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when at louvre, abu dhabi | travel

On Sunday May 6th 2018, at exactly 3:33PM, I took my first photo of the new and first museum in Abu Dhabi, Le Louvre. Saadiyat Island, which translates from Arabic to the ‘Happy Island’, is now home to a new branch of the one of most renowned museums in the world. This establishment is, for now, the first museum inhabiting the ‘Cultural District’ found on this island.  

This white-covered, labyrinth-like city consists of 55 detached buildings. Delicately covering the majority of the establishment, is this metal-like coloured dome filled with geometrical stars, leaving a few rays of lights and blocking the heat of this desert country. This effect, also known as the ‘rain of light’ inspired from the sun shining through the leaves of palm tress, in the capital of the UAE.  

The whole museum appears as if it’s just meditating on water. It feels as if you have left solid ground and you are in a new world.  

The exhibition doesn’t only take place inside, within the walls around you. Windows covered with grids are also covered with quotes and proverbs from people from all around the world. When walking through one of the corridors, you can find on your right-hand side this massive wall, with water at its feet, covered in an Arabic text in this closed square.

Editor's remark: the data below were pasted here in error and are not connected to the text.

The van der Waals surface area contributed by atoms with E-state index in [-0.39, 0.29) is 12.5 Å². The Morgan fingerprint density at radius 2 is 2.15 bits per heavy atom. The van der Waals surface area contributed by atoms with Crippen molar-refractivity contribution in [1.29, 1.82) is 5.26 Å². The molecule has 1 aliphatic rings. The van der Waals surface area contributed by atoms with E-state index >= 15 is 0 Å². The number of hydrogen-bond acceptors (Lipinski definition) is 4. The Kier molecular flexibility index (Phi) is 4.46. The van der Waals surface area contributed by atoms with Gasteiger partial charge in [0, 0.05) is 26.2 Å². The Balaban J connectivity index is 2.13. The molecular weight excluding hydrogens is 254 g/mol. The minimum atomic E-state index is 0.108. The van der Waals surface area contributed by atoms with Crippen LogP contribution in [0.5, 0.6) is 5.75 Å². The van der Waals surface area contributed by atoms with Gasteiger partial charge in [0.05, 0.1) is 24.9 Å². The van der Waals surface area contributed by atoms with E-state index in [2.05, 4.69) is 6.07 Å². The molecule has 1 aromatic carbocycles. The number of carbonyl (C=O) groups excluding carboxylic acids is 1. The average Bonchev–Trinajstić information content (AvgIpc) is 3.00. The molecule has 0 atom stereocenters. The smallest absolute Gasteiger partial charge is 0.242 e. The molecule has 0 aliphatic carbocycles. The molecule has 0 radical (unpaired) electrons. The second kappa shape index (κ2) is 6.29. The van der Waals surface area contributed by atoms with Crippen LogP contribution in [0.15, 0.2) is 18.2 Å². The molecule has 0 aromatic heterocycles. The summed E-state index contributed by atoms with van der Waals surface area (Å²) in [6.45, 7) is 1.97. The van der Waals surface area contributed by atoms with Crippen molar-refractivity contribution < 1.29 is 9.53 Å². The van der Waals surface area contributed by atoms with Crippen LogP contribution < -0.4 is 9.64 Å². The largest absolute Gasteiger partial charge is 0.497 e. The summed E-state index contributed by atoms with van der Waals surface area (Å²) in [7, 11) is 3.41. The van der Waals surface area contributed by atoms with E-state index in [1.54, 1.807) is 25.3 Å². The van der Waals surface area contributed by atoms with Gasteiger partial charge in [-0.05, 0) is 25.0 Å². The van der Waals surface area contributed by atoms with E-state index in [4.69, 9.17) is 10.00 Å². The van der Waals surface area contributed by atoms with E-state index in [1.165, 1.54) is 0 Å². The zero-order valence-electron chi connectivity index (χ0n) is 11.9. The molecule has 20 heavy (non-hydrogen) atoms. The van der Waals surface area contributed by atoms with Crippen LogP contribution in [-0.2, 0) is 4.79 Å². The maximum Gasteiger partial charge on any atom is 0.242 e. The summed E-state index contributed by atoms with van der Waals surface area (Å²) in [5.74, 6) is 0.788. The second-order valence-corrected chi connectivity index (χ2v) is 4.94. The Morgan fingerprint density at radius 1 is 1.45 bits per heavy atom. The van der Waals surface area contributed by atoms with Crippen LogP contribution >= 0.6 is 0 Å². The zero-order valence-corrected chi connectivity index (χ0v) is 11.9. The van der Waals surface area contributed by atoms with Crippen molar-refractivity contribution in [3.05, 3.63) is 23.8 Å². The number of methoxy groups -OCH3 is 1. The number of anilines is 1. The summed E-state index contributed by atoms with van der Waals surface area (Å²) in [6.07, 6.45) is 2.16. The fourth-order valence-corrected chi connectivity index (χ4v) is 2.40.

When discovering the exhibition, the walk between galleries feels smooth and the order in which to observe the collections of artefacts feels right. The feeling of being overwhelmed in a museum is pretty much non-existent in this case. The reason of this is because the original idea behind the Louvre is to create a micro-city through which you wander the streets of an Arab Medina. You could say this isn’t just a museum.  

Despite that, my eyes were more attracted to the architecture and how it was outside than the collection itself. Indeed, being familiar with the original Louvre, I was quite disappointed with the exhibition. This idea of “Seeing Humanity in a new light” is quite on point with the context we are living in which helps rediscover who we are. But this more of a pretext than it is actually true. The artefacts and works of art were extremely impressive but they weren’t up to the Louvre standards.  

If you ever find yourself wandering the Middle East region, I still suggest to pause for two hours or so to take in this amazingness. The museum is a milestone for the city, country and region.  

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